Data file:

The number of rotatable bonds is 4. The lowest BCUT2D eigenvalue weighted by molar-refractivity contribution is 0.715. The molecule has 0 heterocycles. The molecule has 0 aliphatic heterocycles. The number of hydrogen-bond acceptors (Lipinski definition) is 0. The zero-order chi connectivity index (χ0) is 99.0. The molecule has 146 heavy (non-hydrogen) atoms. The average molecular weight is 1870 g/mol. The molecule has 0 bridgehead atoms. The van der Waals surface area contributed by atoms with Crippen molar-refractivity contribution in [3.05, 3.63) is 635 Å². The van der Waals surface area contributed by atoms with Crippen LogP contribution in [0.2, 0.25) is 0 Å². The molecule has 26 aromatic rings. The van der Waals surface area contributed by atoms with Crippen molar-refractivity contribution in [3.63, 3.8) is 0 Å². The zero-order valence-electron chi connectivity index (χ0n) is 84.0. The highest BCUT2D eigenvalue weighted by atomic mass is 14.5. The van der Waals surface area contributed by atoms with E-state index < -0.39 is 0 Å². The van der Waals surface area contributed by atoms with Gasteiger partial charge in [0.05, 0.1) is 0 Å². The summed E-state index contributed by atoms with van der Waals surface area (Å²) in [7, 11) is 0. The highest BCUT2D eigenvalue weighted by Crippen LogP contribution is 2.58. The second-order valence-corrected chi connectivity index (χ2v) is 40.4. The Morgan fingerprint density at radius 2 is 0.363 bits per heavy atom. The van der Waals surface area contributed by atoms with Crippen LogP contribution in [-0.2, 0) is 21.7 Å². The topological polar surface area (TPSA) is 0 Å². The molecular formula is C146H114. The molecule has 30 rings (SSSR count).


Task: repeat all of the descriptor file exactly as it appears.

The number of rotatable bonds is 4. The lowest BCUT2D eigenvalue weighted by molar-refractivity contribution is 0.715. The molecule has 0 heterocycles. The molecule has 0 aliphatic heterocycles. The number of hydrogen-bond acceptors (Lipinski definition) is 0. The zero-order chi connectivity index (χ0) is 99.0. The molecule has 146 heavy (non-hydrogen) atoms. The average molecular weight is 1870 g/mol. The molecule has 0 bridgehead atoms. The van der Waals surface area contributed by atoms with Crippen molar-refractivity contribution in [3.05, 3.63) is 635 Å². The van der Waals surface area contributed by atoms with Crippen LogP contribution in [0.2, 0.25) is 0 Å². The molecule has 26 aromatic rings. The van der Waals surface area contributed by atoms with Crippen molar-refractivity contribution in [3.63, 3.8) is 0 Å². The zero-order valence-electron chi connectivity index (χ0n) is 84.0. The highest BCUT2D eigenvalue weighted by atomic mass is 14.5. The van der Waals surface area contributed by atoms with E-state index < -0.39 is 0 Å². The van der Waals surface area contributed by atoms with Gasteiger partial charge in [0.05, 0.1) is 0 Å². The summed E-state index contributed by atoms with van der Waals surface area (Å²) in [7, 11) is 0. The highest BCUT2D eigenvalue weighted by Crippen LogP contribution is 2.58. The second-order valence-corrected chi connectivity index (χ2v) is 40.4. The Morgan fingerprint density at radius 2 is 0.363 bits per heavy atom. The van der Waals surface area contributed by atoms with Crippen LogP contribution in [-0.2, 0) is 21.7 Å². The topological polar surface area (TPSA) is 0 Å². The molecular formula is C146H114. The molecule has 30 rings (SSSR count).